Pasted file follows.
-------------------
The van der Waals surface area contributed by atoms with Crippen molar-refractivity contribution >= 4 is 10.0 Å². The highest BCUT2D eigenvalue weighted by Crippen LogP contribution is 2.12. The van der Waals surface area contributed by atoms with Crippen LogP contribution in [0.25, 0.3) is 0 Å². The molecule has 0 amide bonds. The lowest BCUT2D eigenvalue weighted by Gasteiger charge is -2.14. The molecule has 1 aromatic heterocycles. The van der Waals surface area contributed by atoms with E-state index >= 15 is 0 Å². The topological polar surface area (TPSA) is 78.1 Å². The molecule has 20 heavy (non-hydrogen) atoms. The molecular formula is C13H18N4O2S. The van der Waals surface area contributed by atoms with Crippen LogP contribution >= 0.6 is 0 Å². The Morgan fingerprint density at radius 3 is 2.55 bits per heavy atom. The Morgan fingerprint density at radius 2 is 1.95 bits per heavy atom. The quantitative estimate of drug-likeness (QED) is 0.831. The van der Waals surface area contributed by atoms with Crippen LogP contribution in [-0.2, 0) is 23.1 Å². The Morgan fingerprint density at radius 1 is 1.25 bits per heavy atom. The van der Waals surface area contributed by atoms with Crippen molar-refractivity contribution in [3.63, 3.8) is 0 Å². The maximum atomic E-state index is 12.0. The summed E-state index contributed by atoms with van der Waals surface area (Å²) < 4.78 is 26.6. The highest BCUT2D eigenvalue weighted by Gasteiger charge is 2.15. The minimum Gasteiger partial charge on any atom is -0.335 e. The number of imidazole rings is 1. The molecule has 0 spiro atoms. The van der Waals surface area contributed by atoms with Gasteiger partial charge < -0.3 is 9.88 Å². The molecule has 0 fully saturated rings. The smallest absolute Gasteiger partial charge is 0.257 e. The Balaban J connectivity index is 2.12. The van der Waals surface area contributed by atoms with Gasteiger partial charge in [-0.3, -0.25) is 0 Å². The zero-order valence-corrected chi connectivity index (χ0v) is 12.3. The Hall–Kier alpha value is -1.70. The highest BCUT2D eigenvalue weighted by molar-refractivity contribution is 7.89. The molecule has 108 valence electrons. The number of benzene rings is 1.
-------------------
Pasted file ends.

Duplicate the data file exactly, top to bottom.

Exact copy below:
The van der Waals surface area contributed by atoms with Crippen molar-refractivity contribution >= 4 is 10.0 Å². The highest BCUT2D eigenvalue weighted by Crippen LogP contribution is 2.12. The van der Waals surface area contributed by atoms with Crippen LogP contribution in [0.25, 0.3) is 0 Å². The molecule has 0 amide bonds. The lowest BCUT2D eigenvalue weighted by Gasteiger charge is -2.14. The molecule has 1 aromatic heterocycles. The van der Waals surface area contributed by atoms with E-state index >= 15 is 0 Å². The topological polar surface area (TPSA) is 78.1 Å². The molecule has 20 heavy (non-hydrogen) atoms. The molecular formula is C13H18N4O2S. The van der Waals surface area contributed by atoms with Crippen LogP contribution >= 0.6 is 0 Å². The Morgan fingerprint density at radius 3 is 2.55 bits per heavy atom. The Morgan fingerprint density at radius 2 is 1.95 bits per heavy atom. The quantitative estimate of drug-likeness (QED) is 0.831. The van der Waals surface area contributed by atoms with Crippen LogP contribution in [-0.2, 0) is 23.1 Å². The Morgan fingerprint density at radius 1 is 1.25 bits per heavy atom. The van der Waals surface area contributed by atoms with Crippen molar-refractivity contribution in [3.63, 3.8) is 0 Å². The maximum atomic E-state index is 12.0. The summed E-state index contributed by atoms with van der Waals surface area (Å²) < 4.78 is 26.6. The highest BCUT2D eigenvalue weighted by Gasteiger charge is 2.15. The minimum Gasteiger partial charge on any atom is -0.335 e. The number of imidazole rings is 1. The molecule has 0 spiro atoms. The van der Waals surface area contributed by atoms with Gasteiger partial charge < -0.3 is 9.88 Å². The molecule has 0 fully saturated rings. The smallest absolute Gasteiger partial charge is 0.257 e. The Balaban J connectivity index is 2.12. The van der Waals surface area contributed by atoms with Gasteiger partial charge in [-0.3, -0.25) is 0 Å². The zero-order valence-corrected chi connectivity index (χ0v) is 12.3. The Hall–Kier alpha value is -1.70. The highest BCUT2D eigenvalue weighted by molar-refractivity contribution is 7.89. The molecule has 108 valence electrons. The number of benzene rings is 1.